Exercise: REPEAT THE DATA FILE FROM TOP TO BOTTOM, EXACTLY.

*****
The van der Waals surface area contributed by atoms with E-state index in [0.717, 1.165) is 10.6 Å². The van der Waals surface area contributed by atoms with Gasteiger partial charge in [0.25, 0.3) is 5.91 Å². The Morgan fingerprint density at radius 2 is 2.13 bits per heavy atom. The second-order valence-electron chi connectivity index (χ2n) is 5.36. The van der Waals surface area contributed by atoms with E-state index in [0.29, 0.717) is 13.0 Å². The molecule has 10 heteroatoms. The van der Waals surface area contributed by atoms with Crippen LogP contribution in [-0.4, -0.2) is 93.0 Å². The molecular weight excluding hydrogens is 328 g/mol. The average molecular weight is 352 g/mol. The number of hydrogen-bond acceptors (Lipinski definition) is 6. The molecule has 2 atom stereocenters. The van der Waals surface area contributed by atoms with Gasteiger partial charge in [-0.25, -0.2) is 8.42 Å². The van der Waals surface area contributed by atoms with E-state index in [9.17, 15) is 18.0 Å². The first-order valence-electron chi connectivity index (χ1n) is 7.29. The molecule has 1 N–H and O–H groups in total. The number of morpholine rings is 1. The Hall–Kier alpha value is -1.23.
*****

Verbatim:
The van der Waals surface area contributed by atoms with E-state index in [0.717, 1.165) is 10.6 Å². The van der Waals surface area contributed by atoms with Gasteiger partial charge in [0.25, 0.3) is 5.91 Å². The Morgan fingerprint density at radius 2 is 2.13 bits per heavy atom. The second-order valence-electron chi connectivity index (χ2n) is 5.36. The van der Waals surface area contributed by atoms with E-state index in [0.29, 0.717) is 13.0 Å². The molecule has 10 heteroatoms. The van der Waals surface area contributed by atoms with Crippen LogP contribution in [-0.4, -0.2) is 93.0 Å². The molecular weight excluding hydrogens is 328 g/mol. The average molecular weight is 352 g/mol. The number of hydrogen-bond acceptors (Lipinski definition) is 6. The molecule has 2 atom stereocenters. The van der Waals surface area contributed by atoms with Gasteiger partial charge in [-0.25, -0.2) is 8.42 Å². The van der Waals surface area contributed by atoms with E-state index in [9.17, 15) is 18.0 Å². The first-order valence-electron chi connectivity index (χ1n) is 7.29. The molecule has 1 N–H and O–H groups in total. The number of morpholine rings is 1. The Hall–Kier alpha value is -1.23.